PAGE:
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Five-time National Elite Champ can make MMA history tonight

Five-time National Elite champion Sinead Kavanagh could become one of the biggest names in MMA before the night is out.

The former Driminagh BC amateur will challenge Cris Cyborg for the featherweight world title at Bellator 271 in Florida tonight.

A former international teammate of the likes of Katie Taylor and Kellie Harrington and one of the first recognizable female fighting faces around the National Stadium, Kavanagh will look to dethrone one of combat sports biggest names.

The fight will be Brazilian Cybrog’s third defence of the 145-pound title she won since joining the organisation from the UFC in 2019. During that time she has enjoyed a trio of finishes against Leslie Smith, Arlene Blencowe, and Julia Budd.

Kavanagh, meanwhile, has competed eight times in the Bellator cage and comes into the fight on the back of two successive wins against Katherine Lehner and Olga Rubin.

Kavanagh, who has always maintained a close relationship with experienced Boxing coach Tony Davitt and is a close friend and sparring partner to Kellie Harrington, left boxing somewhat disgruntled in 2016, join SGB, and has developed into an MMA name.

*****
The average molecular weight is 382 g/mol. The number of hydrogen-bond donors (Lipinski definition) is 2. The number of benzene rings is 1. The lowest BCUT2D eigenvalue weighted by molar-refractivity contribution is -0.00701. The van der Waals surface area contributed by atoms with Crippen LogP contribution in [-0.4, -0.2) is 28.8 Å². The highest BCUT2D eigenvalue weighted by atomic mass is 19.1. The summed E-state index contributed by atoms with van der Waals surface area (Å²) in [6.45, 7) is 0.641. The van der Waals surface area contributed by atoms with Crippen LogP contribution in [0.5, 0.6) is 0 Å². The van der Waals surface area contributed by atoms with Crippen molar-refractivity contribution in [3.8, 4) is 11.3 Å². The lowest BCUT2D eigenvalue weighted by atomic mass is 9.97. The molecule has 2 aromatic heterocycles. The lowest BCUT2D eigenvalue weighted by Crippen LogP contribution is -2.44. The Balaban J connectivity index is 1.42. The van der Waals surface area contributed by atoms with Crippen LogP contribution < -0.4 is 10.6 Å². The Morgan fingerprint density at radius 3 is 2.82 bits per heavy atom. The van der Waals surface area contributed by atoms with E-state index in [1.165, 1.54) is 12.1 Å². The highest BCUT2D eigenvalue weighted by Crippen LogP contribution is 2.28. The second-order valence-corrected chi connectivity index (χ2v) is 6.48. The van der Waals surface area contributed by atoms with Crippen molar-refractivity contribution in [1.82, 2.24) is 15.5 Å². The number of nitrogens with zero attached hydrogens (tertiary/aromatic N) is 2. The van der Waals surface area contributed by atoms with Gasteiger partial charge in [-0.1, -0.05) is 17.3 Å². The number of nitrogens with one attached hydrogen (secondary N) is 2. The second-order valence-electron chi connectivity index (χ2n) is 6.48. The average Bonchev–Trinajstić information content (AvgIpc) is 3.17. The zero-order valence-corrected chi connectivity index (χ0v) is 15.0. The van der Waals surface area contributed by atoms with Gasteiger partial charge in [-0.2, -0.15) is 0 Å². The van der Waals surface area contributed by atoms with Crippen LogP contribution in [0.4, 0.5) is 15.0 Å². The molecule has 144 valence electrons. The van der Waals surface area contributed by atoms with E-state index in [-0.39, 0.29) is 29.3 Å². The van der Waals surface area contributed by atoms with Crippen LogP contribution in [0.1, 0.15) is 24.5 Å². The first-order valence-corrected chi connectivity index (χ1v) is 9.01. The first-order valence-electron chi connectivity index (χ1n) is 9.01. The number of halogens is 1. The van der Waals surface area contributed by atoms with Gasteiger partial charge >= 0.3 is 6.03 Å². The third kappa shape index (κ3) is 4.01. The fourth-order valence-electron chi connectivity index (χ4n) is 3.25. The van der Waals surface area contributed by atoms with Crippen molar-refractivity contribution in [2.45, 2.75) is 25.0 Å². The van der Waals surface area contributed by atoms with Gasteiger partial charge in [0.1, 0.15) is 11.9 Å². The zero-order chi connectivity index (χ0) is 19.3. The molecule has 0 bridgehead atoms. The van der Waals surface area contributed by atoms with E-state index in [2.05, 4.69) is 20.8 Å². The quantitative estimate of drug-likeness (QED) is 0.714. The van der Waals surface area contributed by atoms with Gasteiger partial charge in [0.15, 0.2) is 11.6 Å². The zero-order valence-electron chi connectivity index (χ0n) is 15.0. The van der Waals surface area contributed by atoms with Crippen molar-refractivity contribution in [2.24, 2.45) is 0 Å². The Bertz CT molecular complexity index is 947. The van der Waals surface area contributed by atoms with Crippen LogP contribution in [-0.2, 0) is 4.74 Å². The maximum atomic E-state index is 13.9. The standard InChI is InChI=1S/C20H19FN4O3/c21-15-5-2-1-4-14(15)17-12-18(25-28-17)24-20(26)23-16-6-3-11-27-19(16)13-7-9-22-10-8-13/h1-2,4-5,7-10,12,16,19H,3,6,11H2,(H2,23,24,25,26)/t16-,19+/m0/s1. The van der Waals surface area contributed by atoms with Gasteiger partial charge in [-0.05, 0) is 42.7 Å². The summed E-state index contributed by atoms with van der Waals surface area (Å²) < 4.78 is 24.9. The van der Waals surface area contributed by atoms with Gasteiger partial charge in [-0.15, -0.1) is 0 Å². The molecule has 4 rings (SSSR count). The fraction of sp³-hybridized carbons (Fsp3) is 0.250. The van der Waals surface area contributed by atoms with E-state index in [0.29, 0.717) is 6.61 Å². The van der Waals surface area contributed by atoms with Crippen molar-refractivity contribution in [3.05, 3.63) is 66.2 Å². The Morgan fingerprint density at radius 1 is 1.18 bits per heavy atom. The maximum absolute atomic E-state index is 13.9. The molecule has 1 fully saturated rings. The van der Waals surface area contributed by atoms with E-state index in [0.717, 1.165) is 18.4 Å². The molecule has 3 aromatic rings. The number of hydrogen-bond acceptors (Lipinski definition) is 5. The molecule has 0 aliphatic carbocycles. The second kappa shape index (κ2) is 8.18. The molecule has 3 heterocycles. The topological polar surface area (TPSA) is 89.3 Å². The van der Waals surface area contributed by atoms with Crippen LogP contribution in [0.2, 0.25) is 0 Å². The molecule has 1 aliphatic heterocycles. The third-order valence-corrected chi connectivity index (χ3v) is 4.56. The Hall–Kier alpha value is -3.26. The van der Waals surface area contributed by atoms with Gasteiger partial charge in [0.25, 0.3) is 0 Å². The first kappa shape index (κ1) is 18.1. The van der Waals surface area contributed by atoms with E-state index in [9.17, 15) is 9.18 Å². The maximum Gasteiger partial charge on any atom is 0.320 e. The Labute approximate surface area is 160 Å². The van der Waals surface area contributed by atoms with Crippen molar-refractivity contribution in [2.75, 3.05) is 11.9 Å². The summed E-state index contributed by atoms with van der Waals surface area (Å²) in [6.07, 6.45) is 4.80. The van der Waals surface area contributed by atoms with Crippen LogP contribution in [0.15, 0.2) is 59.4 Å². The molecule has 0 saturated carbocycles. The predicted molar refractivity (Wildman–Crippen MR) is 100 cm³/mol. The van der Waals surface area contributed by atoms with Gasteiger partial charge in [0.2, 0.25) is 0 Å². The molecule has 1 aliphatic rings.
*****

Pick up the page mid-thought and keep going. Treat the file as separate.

“Boxing wasn’t good to me. Amateur in Ireland, women weren’t getting paid,” she said when speaking to the BBC.

“When I think back on it, it was very dark and I wasn’t in a good headspace with that sport. I was boxing 10 years, but I had to leave and go to MMA.”

“I went to John [Kavanagh’s] gym, my mate was talking me up, saying I could hit hard. I was in the background with my head down.

“That’s what John said he loved about me, gave me classes to do, and I done them. I got onto the pro team. John’s been very good to me. He’s looked after me, took me under his wing and told me I could be a star here [in MMA].”

Fast forward 11 MMA and Kavanagh is one win away from becoming the first Irishwoman to fight for a major MMA world title.

“When we were kids there wasn’t women’s sport really,” she explained.

“Now, the world’s at my feet,” she added. “Never give up. When you look at me, I’m 35, I’ve been fighting since I was eight years of age.

“Never give up on your dream. This is where it’s taken me, to Miami to fight the best in the world. You can’t write that, what’s happening. If I win this belt it’s going to be some story and I can do it. Definitely.”

Jonny Stapleton contributor for 15 years and editor for the past decade. Have been covering boxing for over 16 years and writing about sports for a living for over 20 years. Former Assistant Sports editor for the Gazette News Paper Group and former Tallaght Voice Sports Editor. Have had work published in publications around the world when working as a freelance journalist. Also co-founder of Junior Sports Media and Leinster Rugby PRO of the Year winner. email: